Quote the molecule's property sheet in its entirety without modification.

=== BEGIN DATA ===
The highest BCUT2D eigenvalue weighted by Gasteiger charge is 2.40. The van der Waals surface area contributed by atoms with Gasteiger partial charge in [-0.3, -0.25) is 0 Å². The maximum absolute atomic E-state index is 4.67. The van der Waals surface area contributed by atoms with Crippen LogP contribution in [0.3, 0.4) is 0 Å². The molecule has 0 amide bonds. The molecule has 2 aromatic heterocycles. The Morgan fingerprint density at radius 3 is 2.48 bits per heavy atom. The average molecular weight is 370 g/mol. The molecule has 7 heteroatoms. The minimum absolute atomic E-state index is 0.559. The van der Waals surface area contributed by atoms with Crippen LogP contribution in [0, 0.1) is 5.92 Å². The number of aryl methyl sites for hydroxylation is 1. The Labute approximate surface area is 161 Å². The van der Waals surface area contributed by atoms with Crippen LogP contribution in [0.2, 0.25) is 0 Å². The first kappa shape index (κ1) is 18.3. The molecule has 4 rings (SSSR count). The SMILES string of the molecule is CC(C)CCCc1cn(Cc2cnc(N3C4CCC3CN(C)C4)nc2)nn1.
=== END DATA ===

The highest BCUT2D eigenvalue weighted by Gasteiger charge is 2.40. The van der Waals surface area contributed by atoms with Gasteiger partial charge in [-0.3, -0.25) is 0 Å². The maximum absolute atomic E-state index is 4.67. The van der Waals surface area contributed by atoms with Crippen LogP contribution in [0.3, 0.4) is 0 Å². The molecule has 0 amide bonds. The molecule has 2 aromatic heterocycles. The Morgan fingerprint density at radius 3 is 2.48 bits per heavy atom. The average molecular weight is 370 g/mol. The molecule has 7 heteroatoms. The minimum absolute atomic E-state index is 0.559. The van der Waals surface area contributed by atoms with Crippen LogP contribution in [0, 0.1) is 5.92 Å². The number of aryl methyl sites for hydroxylation is 1. The Labute approximate surface area is 161 Å². The van der Waals surface area contributed by atoms with Crippen LogP contribution in [0.2, 0.25) is 0 Å². The first kappa shape index (κ1) is 18.3. The molecule has 4 rings (SSSR count). The SMILES string of the molecule is CC(C)CCCc1cn(Cc2cnc(N3C4CCC3CN(C)C4)nc2)nn1.